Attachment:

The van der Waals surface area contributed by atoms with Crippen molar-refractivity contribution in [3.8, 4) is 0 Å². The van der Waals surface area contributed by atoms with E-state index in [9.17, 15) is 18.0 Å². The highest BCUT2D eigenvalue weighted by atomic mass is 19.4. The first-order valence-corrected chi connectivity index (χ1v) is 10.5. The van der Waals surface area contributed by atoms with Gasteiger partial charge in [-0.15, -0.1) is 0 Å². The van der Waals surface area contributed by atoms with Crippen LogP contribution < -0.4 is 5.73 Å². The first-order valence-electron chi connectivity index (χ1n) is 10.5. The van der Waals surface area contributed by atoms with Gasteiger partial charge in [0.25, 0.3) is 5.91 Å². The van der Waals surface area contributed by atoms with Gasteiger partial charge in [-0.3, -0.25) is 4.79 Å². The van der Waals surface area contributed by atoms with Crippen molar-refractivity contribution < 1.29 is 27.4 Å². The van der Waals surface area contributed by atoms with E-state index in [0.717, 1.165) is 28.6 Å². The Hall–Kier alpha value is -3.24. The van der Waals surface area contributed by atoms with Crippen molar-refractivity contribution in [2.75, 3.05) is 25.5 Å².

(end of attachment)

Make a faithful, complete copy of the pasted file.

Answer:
The van der Waals surface area contributed by atoms with Crippen molar-refractivity contribution in [3.8, 4) is 0 Å². The van der Waals surface area contributed by atoms with E-state index in [9.17, 15) is 18.0 Å². The highest BCUT2D eigenvalue weighted by atomic mass is 19.4. The first-order valence-corrected chi connectivity index (χ1v) is 10.5. The van der Waals surface area contributed by atoms with Gasteiger partial charge in [-0.15, -0.1) is 0 Å². The van der Waals surface area contributed by atoms with Crippen LogP contribution < -0.4 is 5.73 Å². The first-order valence-electron chi connectivity index (χ1n) is 10.5. The van der Waals surface area contributed by atoms with Gasteiger partial charge in [0.25, 0.3) is 5.91 Å². The van der Waals surface area contributed by atoms with Gasteiger partial charge in [-0.3, -0.25) is 4.79 Å². The van der Waals surface area contributed by atoms with Crippen molar-refractivity contribution < 1.29 is 27.4 Å². The van der Waals surface area contributed by atoms with E-state index in [0.717, 1.165) is 28.6 Å². The Hall–Kier alpha value is -3.24. The van der Waals surface area contributed by atoms with Crippen molar-refractivity contribution in [2.75, 3.05) is 25.5 Å².